The Breadfruit People

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Beds for planting or individual planting sites are laid out after the site is mostly prepared. The soil in these beds or individual holes (±mounding) generally receives additional cultivation to support the establishment of the plants. Soil amendments and compost are added at this stage. The key documents for this module provide guidance on the various options for boosting soil fertility at this stage, for example, the ‘Farm and Forestry Production and Marketing Profile for Breadfruit’ recommends adding a small amount of slow-release balanced N-P-K fertilizer to the bottom of the planting hole and then covering with soil before planting.


Mulch can be added at this stage or after planting. Mulching is an excellent practice for reducing soil erosion due to rainfall, holding in moisture, keeping the soil cool and reducing weed recruitment. Mulch is most effective if it lies directly in contact with the soil surface, so chopped or chipped organic material is preferable. Uncomposted organic materials should not be mixed into the soil immediately before planting, as the resulting organic activity in the soil [and binding on nitrogen (N)] will suppress plant growth.  Planting a groundcover crop removes the need to add mulch. Figure 1 shows the planting of mucuna bean as a ground cover crop with taro. Mucuna improves soil fertility, improves taro yield, reduces weed numbers and improves soil biology.

Figure 1: Mucuna bean that has dried off provides excellent dried mulch ground cover as illustrated here with taro


Where there is large woody matter on the site, this can be dried and biocharred in situ at the sites where the breadfruit plants are to be planted (the biochar is made underground in much the same way as a lovo or umu). This practice gives excellent results in higher-rainfall areas with sticky red clay soils – some of the clay is converted into brick-like pieces which together with the charcoal/biochar greatly improves drainage and growth of young breadfruit trees.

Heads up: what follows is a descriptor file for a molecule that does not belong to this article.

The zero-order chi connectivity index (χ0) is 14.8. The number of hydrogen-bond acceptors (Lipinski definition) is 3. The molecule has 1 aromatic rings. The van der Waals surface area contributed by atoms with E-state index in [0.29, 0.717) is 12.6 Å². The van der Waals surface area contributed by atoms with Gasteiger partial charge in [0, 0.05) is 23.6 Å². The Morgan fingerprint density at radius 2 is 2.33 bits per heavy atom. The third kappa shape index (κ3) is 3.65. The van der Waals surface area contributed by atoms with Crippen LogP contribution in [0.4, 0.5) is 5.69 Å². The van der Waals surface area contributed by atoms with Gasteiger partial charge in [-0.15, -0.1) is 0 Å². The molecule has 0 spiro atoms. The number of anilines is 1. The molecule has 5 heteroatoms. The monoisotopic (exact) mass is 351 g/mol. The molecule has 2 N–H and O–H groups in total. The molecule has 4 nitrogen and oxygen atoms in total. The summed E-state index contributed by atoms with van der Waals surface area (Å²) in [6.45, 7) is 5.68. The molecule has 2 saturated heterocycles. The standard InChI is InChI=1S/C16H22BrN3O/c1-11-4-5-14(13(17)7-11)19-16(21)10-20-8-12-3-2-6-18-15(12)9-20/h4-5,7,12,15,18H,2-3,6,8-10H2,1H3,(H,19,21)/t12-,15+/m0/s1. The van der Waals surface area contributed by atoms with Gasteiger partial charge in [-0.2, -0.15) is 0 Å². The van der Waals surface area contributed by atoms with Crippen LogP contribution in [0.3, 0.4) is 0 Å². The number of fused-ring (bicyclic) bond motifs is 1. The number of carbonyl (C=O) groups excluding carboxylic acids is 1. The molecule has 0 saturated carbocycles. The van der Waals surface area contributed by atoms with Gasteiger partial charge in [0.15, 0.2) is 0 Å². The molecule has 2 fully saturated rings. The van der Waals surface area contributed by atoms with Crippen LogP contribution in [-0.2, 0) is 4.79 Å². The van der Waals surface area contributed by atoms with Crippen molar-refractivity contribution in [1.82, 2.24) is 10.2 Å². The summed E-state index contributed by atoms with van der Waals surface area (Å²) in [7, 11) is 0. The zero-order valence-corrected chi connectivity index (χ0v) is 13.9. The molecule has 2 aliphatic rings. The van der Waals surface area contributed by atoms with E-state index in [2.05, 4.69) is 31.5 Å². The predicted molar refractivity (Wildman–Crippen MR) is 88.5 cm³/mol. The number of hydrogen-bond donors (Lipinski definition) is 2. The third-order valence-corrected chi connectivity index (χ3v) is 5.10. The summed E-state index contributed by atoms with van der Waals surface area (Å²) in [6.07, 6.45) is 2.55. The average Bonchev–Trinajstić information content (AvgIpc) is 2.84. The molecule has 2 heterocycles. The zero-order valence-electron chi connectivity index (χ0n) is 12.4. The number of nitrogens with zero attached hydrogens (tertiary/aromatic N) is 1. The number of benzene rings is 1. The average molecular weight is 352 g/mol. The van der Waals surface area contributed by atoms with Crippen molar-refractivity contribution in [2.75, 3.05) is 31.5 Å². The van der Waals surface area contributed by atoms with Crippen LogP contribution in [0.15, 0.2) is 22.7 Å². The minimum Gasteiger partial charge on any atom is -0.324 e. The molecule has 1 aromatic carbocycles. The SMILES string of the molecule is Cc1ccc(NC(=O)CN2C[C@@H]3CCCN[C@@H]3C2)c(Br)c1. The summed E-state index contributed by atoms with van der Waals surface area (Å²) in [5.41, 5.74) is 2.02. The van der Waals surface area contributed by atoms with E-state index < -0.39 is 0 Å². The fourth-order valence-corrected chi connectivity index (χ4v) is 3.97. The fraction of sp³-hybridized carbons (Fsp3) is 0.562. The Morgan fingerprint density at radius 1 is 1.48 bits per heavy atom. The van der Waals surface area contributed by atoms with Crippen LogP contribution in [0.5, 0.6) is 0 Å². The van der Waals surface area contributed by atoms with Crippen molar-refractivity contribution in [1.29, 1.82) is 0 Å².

If you are cultivating breadfruit on sloping land, then measures need to be taken to avoid soil erosion. These measures include: (a) planting vetiver grass along the contours using an A-frame to identify the location of the contours; and (b) if the slope is significant, using drop structures to improve drainage and minimise soil loss (Figs. 2a-c). A two-wheeled tractor can be used to improve labour efficiency when establishing your agroforestry orchard (Fig. 3). 

Figure 2a: Using an A-frame to determine contours for orchard establishment (Vanuatu)

Figure 2c: A drop structure established in the drains at Tui’s breadfruit orchard

Figure 2b: Vetiver grass planted along contours

Figure 3: Two-wheeled tractor for improving overall efficiency


When is the best time to plant?

Breadfruit planting stock must be healthy when planted. If you have produced them in a nursery then they must be well ‘hardened off’ by exposing them to full sun for 2-4 weeks before field planting. Planting materials for all crops need to be ready for planting at about the same time so that the planting area is quickly filled with no gaps for any weeds to establish and take over (which will increase maintenance). Best planting practices need to be observed and these practices are described in the key documents.


Planting early in the wet season and once the soil is saturated can eliminate the need for watering at planting time. If you farm in an area prone to periodic drought then irrigation can be a wise investment. If crops are planted in an area with suitably high rainfall (greater than 2000mm pa) with only short periods of water stress, hand watering or irrigation is less important as the trees become established. However, longer duration irrigation may be required if you are growing your breadfruit with vegetables or fruit tree crops such as papaya.